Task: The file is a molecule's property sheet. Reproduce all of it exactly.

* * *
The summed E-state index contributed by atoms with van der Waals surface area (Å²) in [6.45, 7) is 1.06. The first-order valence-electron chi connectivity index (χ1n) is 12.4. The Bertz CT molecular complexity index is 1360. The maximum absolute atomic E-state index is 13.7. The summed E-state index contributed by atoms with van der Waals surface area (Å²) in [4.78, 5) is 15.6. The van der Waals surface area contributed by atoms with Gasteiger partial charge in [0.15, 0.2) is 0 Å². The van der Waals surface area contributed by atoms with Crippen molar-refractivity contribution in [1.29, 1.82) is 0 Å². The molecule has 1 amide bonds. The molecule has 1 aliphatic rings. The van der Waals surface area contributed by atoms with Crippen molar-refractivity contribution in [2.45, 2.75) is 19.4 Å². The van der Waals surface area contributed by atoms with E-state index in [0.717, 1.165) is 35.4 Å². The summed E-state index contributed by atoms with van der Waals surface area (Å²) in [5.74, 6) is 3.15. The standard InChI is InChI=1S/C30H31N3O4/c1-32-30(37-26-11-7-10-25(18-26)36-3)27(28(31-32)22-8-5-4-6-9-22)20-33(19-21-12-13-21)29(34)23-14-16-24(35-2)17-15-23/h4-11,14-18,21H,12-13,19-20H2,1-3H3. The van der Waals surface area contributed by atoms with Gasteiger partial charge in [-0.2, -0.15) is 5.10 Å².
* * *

The summed E-state index contributed by atoms with van der Waals surface area (Å²) in [6.45, 7) is 1.06. The first-order valence-electron chi connectivity index (χ1n) is 12.4. The Bertz CT molecular complexity index is 1360. The maximum absolute atomic E-state index is 13.7. The summed E-state index contributed by atoms with van der Waals surface area (Å²) in [4.78, 5) is 15.6. The van der Waals surface area contributed by atoms with Gasteiger partial charge in [0.15, 0.2) is 0 Å². The van der Waals surface area contributed by atoms with Crippen molar-refractivity contribution in [1.29, 1.82) is 0 Å². The molecule has 1 amide bonds. The molecule has 1 aliphatic rings. The van der Waals surface area contributed by atoms with Crippen molar-refractivity contribution in [2.45, 2.75) is 19.4 Å². The van der Waals surface area contributed by atoms with E-state index in [0.717, 1.165) is 35.4 Å². The summed E-state index contributed by atoms with van der Waals surface area (Å²) in [5.74, 6) is 3.15. The standard InChI is InChI=1S/C30H31N3O4/c1-32-30(37-26-11-7-10-25(18-26)36-3)27(28(31-32)22-8-5-4-6-9-22)20-33(19-21-12-13-21)29(34)23-14-16-24(35-2)17-15-23/h4-11,14-18,21H,12-13,19-20H2,1-3H3. The van der Waals surface area contributed by atoms with Gasteiger partial charge in [-0.2, -0.15) is 5.10 Å².